Tuesday, May 20, 2008

The Chronicles of Narnia: Prince Caspian / *** (PG)

Prince Caspian: Ben Barnes
Peter Pevensie: William Moseley
Susan Pevensie: Anna Popplewell
Edmund Pevensie: Skandar Keynes
Lucy Pevensie: Georgie Henley
King Miraz: Sergio Castellitto
Trumpkin: Peter Dinklage
Nikabrik: Warwick Davis

With the voice talents of:
Reepicheep: Eddie Izzard
Aslan: Liam Neeson

Walt Disney Pictures presents a film directed by Andrew Adamson. Written by Adamson & Christopher Markus & Stephen McFeely. Based on the novel by C.S. Lewis. Running time: 144 min. Rated PG (for epic battle action and violence).

Writing about “The Lion, the Witch and the Wardrobe”—the first live action film installment of C.S. Lewis’s popular fantasy series “The Chronicles of Narnia”—I commented on how the movie seemed to raise the children’s fantasy to a higher level of maturity than the source material would lead you to expect. With Disney’s second film in the series, “The Chronicles of Narnia: Prince Caspian”, yet another leap in maturity seems to have been made. “Prince Caspian” tells a more intimate tale than the first, yet still uses the same level of fantasy and action to more satisfying effect.

Taking place 1300 years after the events of “Wardrobe”, the kingdom of Narnia has long since fallen to the Telmarine Empire in the absence of its rulers, the Pevensie siblings. Prince Caspian (Ben Barnes, “Stardust”) is the tenth in his family line, but his uncle Miraz (Sergio Castillitto, “Arthur and the Invisibles”) has ruled in the interim since Caspian IX’s death. When his own son is born, King Miraz orders his general to murder Caspian X and ensure his own family’s legacy. Caspian escapes Miraz’s soldiers in the forest of Narnia where he meets some of the thought-to-be-extinct Narnians and uses Queen Susan’s magical horn to call upon the kings and queens of the past to save Narnia.

While more than a century has passed in Narnia, it’s been only one year since the Pevensie children, Peter (William Moseley), Edmund (Skandar Keynes), Susan (Anna Popplewell) and Lucy (Georgie Henley), returned to London from their Narnian adventure. They have had trouble readjusting to their London existence since they spent an entire lifetime ruling Narnia and have returned to life as children suffering through World War II bombings. One day in the Underground subway system, the walls peel away for the Pevensie children and they find themselves once again in the land they missed so much.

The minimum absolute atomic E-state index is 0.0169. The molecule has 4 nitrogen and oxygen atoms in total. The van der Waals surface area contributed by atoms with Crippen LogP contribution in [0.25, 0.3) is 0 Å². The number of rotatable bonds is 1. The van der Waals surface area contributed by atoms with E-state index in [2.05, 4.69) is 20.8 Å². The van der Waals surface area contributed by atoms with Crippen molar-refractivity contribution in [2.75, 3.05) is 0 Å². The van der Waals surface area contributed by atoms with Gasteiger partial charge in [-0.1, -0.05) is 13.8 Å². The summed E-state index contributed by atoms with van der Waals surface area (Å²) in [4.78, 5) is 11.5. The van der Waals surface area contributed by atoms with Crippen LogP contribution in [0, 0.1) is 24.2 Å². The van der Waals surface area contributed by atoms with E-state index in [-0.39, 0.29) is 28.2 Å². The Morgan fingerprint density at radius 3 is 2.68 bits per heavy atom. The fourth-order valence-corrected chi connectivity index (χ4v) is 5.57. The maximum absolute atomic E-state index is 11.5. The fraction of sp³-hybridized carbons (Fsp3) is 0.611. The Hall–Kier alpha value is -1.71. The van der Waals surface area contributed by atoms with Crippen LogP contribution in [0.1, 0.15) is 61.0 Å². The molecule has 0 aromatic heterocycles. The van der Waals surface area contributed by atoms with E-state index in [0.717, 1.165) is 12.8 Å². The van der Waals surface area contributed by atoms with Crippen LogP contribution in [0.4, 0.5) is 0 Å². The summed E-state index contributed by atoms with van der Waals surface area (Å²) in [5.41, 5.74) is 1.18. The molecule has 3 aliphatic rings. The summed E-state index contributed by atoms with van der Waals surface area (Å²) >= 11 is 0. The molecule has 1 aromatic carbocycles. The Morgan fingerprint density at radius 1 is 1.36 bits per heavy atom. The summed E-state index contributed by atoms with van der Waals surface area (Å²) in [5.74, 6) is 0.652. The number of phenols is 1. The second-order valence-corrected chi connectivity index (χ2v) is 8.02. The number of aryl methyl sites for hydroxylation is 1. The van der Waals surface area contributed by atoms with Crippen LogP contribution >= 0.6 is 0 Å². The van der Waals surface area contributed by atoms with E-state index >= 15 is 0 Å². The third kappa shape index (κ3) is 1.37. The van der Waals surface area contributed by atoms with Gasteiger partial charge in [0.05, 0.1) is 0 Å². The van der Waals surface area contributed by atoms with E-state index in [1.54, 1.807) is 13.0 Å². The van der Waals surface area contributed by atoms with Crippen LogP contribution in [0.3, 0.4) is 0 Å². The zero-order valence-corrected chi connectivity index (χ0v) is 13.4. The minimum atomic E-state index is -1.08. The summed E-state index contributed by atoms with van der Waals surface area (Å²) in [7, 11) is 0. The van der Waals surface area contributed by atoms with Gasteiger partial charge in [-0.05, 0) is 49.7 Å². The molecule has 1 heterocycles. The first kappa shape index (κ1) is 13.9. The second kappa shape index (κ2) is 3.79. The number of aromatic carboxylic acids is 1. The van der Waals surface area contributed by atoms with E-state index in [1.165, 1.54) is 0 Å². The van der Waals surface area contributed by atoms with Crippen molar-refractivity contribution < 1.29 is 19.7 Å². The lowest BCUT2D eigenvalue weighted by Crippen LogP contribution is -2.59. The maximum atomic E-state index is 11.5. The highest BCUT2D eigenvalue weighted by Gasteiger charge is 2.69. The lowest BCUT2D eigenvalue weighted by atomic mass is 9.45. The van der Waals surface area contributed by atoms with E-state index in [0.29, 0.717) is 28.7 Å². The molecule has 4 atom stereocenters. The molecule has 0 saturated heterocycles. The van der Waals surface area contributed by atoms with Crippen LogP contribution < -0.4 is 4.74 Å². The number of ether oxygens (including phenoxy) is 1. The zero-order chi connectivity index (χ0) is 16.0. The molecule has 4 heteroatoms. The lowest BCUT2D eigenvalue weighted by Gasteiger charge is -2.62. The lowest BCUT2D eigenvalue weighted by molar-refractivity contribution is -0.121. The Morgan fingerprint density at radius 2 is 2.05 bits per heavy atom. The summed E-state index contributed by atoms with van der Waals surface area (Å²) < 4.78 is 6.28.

Meanwhile, Caspian has discovered a world most Telmarines thought to be a myth. The Narnians have survived in hiding, but Miraz’s desire to ensure Caspian’s death and ascend to the throne has exposed the woodland creatures of Narnia as myth no longer. Caspian falls under the care of an apprehensive dwarf named Nikabrik (Warwick Davis, “Willow”), a talking badger named Trufflehunter (voiced by Ken Stott, “Charlie Wilson’s War”), and an auspicious mouse warrior named Reepicheep (voiced by Eddie Izzard, “My Super Ex-Girlfriend”). The Narnians eventually decide that Caspian is their new savior and agree to follow him in an attempt to regain their kingdom. After the Pevensie children rescue a loyal dwarf warrior, Trumpkin (Peter Dinklage, “Death at a Funeral”), from Miraz’s men, they team up with Caspian and the Narnians to rise up against Miraz and his vast army.